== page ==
Mainstream Media Story Fails to Depict Key Split Between Commercial, Consumer Credit
The following is NACM’s official response to an Associated Press article about credit and small businesses that ran in several mainstream media outlets late this week:
An article from the Associated Press that ran in several news outlets, titled "How small businesses can avoid loan rejections," or some variation thereof, had good intentions and a considerable amount of important information for small businesses seeking to improve their commercial credit standing. However, while it focused on the relationship between small businesses and their banks, it completely ignored the important relationship between small businesses and their suppliers. It is this relationship that defines the commercial credit score for all businesses. Further, the article missed the fact that Dun & Bradstreet Credibility Corp. (DBCC), whose CEO provided all of the article's quotations, is a by-product of a greater problem regarding consumer and commercial credit.
The problem, in short, is that not many people recognize the vast differences between how consumer credit and commercial credit are extended, as well as how consumer creditors and commercial creditors are assessed for creditworthiness.
Regrettably the article failed to note that DBCC's primary product is a credit monitoring service which is sold to businesses for a fee. It's a carbon copy of countless other credit monitoring services offered to consumers by credit bureaus, financial institutions and other companies. While both consumers and businesses can monitor their own credit reports and address discrepancies for free, what DBCC's business model represents is an attempt to take a consumer product, and apply it in a commercial setting.
While this is logical, it's also dangerous because it further blurs the important lines separating the world of consumer credit from the world of commercial credit. If providers of commercial credit reports begin to treat the subject of their reports as though they were consumers, soon enough, legislators will, too. Any law or regulation that threatens commercial credit reports will threaten the free and open exchange of credit between businesses, ultimately exacerbating what's already a critical lack of information company creditworthiness.
There is a data vacuum that exists about businesses in this country, especially small ones. When companies consider providing goods or services to another business, they use whatever information possible to determine whether or not this potential customer will pay its bills on time. These suppliers sell on unsecured terms, meaning they often take no collateral for the goods and services they supply and are the last ones to be paid in the event of their customer's bankruptcy. This makes the financing they provide to small businesses considerably less expensive than traditional lending, and also creates a symbiotic relationship between the supplier and their business customer.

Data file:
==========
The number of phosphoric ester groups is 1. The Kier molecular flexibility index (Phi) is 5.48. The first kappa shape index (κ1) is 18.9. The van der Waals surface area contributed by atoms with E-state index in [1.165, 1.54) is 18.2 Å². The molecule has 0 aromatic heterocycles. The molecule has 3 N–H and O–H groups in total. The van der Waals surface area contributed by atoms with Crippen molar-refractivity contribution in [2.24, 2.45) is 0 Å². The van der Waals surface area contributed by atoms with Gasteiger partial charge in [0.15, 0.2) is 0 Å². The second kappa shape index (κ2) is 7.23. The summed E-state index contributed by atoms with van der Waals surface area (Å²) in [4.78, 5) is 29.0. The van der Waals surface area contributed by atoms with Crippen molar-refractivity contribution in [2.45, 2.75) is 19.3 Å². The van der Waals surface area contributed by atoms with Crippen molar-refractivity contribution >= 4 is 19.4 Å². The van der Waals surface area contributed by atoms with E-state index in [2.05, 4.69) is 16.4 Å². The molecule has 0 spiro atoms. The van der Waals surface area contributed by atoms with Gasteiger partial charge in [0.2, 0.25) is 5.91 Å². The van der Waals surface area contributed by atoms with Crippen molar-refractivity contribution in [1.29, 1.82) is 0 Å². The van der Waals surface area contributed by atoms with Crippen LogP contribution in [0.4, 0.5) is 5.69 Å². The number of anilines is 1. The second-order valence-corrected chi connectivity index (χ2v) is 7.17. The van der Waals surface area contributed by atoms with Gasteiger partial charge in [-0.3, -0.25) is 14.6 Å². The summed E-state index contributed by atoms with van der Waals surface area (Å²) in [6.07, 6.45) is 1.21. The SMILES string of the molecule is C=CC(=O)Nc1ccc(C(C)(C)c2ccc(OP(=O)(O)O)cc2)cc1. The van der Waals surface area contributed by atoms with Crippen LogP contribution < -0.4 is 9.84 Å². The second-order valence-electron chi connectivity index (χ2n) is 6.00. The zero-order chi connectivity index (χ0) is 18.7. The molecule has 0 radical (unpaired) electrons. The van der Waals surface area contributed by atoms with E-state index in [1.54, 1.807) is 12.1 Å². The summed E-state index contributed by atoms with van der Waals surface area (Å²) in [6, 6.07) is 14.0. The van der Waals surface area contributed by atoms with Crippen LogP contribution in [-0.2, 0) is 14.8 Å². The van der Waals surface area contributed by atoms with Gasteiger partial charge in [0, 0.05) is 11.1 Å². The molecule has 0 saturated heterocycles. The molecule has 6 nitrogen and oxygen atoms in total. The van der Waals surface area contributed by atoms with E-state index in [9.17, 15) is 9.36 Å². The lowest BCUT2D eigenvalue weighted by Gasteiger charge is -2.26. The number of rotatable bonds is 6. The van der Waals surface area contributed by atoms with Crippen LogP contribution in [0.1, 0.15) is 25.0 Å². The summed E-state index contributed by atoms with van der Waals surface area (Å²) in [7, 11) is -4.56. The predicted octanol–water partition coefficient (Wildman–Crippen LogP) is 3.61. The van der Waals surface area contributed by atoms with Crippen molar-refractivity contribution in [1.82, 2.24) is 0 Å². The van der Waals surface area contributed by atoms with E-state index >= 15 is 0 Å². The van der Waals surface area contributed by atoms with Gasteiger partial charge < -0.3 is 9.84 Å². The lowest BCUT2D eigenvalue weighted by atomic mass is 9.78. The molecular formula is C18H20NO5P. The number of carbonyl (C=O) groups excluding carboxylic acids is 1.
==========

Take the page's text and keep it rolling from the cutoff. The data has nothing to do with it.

What these companies rely on most before selling to a small business is historical payment data, which answers the question "does this company pay its bills on time?" This data is included in a business' credit report and factored into their credit profile, but often there's too little information to really be of any use in making a decision, especially for small- or micro-sized businesses.
The problem is that too few companies report the payment activity of their customers to providers of commercial credit reports. This is a process that can be done electronically and anonymously, posing little risk to the company providing the information and to their customer. This lack of information sharing has created a scenario where small businesses can't even get a credit profile, let alone a bank loan, and all because no one is reporting their business' behavior.
Instead of paying a fee for a monitoring service that helps a company know and improve its credit report, the companies that sell to other businesses should be reporting their customers' payment history and accounts receivable data to the companies that create these reports. The more businesses do this, the easier it is for their business customers to create a credit profile and, hopefully, acquire more financing to expand. While some of the information in the article is useful, the piece ignores the real problem that's keeping loans out of the hands of America's job creators: the lack of available payment data.